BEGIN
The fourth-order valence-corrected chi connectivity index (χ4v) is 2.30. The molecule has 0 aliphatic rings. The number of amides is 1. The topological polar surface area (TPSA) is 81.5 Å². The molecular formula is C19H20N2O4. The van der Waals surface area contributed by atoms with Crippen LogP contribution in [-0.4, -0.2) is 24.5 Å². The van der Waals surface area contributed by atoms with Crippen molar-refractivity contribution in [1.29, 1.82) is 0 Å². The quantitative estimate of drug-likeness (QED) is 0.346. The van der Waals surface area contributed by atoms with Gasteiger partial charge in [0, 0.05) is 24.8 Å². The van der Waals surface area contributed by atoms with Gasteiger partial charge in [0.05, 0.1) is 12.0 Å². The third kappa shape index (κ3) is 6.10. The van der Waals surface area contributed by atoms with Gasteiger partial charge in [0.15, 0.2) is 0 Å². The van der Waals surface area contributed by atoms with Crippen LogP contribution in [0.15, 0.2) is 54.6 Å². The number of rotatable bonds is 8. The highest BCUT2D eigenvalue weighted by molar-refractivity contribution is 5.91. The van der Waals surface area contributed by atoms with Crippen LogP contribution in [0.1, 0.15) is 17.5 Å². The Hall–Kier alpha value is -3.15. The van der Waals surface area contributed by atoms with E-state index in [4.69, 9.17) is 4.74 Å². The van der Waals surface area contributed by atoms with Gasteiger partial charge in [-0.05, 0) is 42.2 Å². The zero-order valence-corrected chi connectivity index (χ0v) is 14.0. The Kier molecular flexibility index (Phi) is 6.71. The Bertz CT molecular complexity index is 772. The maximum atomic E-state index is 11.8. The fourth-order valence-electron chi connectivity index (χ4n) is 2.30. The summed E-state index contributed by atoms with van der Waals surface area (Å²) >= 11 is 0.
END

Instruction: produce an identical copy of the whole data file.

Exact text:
The fourth-order valence-corrected chi connectivity index (χ4v) is 2.30. The molecule has 0 aliphatic rings. The number of amides is 1. The topological polar surface area (TPSA) is 81.5 Å². The molecular formula is C19H20N2O4. The van der Waals surface area contributed by atoms with Crippen LogP contribution in [-0.4, -0.2) is 24.5 Å². The van der Waals surface area contributed by atoms with Crippen molar-refractivity contribution in [1.29, 1.82) is 0 Å². The quantitative estimate of drug-likeness (QED) is 0.346. The van der Waals surface area contributed by atoms with Gasteiger partial charge in [0, 0.05) is 24.8 Å². The van der Waals surface area contributed by atoms with Gasteiger partial charge in [0.05, 0.1) is 12.0 Å². The third kappa shape index (κ3) is 6.10. The van der Waals surface area contributed by atoms with Gasteiger partial charge in [0.15, 0.2) is 0 Å². The van der Waals surface area contributed by atoms with Crippen LogP contribution in [0.15, 0.2) is 54.6 Å². The number of rotatable bonds is 8. The highest BCUT2D eigenvalue weighted by molar-refractivity contribution is 5.91. The van der Waals surface area contributed by atoms with Crippen LogP contribution in [0.1, 0.15) is 17.5 Å². The Hall–Kier alpha value is -3.15. The van der Waals surface area contributed by atoms with E-state index in [4.69, 9.17) is 4.74 Å². The van der Waals surface area contributed by atoms with Gasteiger partial charge in [-0.05, 0) is 42.2 Å². The zero-order valence-corrected chi connectivity index (χ0v) is 14.0. The Kier molecular flexibility index (Phi) is 6.71. The Bertz CT molecular complexity index is 772. The maximum atomic E-state index is 11.8. The fourth-order valence-electron chi connectivity index (χ4n) is 2.30. The summed E-state index contributed by atoms with van der Waals surface area (Å²) >= 11 is 0.